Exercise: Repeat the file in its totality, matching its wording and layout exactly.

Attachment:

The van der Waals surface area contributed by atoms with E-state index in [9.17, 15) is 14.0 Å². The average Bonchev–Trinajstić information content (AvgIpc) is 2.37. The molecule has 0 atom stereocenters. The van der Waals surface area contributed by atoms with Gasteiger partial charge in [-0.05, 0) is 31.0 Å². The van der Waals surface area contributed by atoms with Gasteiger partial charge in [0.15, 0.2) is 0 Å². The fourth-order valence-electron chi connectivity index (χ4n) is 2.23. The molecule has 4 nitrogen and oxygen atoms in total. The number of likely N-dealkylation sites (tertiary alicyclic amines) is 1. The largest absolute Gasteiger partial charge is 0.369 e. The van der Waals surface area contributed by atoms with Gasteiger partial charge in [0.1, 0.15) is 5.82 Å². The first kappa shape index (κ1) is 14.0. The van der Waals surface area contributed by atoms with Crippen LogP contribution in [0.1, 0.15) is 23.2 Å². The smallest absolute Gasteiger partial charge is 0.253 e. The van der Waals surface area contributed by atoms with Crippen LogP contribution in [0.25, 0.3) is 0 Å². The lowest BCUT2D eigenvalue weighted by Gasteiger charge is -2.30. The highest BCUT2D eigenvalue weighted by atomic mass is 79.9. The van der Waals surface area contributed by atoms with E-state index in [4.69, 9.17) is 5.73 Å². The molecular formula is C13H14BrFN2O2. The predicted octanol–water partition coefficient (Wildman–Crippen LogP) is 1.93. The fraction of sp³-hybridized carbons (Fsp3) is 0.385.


The van der Waals surface area contributed by atoms with E-state index in [9.17, 15) is 14.0 Å². The average Bonchev–Trinajstić information content (AvgIpc) is 2.37. The molecule has 0 atom stereocenters. The van der Waals surface area contributed by atoms with Gasteiger partial charge in [-0.05, 0) is 31.0 Å². The van der Waals surface area contributed by atoms with Gasteiger partial charge in [0.15, 0.2) is 0 Å². The fourth-order valence-electron chi connectivity index (χ4n) is 2.23. The molecule has 4 nitrogen and oxygen atoms in total. The number of likely N-dealkylation sites (tertiary alicyclic amines) is 1. The largest absolute Gasteiger partial charge is 0.369 e. The van der Waals surface area contributed by atoms with Gasteiger partial charge in [0.1, 0.15) is 5.82 Å². The first kappa shape index (κ1) is 14.0. The van der Waals surface area contributed by atoms with Crippen LogP contribution in [0.1, 0.15) is 23.2 Å². The smallest absolute Gasteiger partial charge is 0.253 e. The van der Waals surface area contributed by atoms with Crippen LogP contribution in [0.25, 0.3) is 0 Å². The lowest BCUT2D eigenvalue weighted by Gasteiger charge is -2.30. The highest BCUT2D eigenvalue weighted by atomic mass is 79.9. The van der Waals surface area contributed by atoms with E-state index in [4.69, 9.17) is 5.73 Å². The molecular formula is C13H14BrFN2O2. The predicted octanol–water partition coefficient (Wildman–Crippen LogP) is 1.93. The fraction of sp³-hybridized carbons (Fsp3) is 0.385.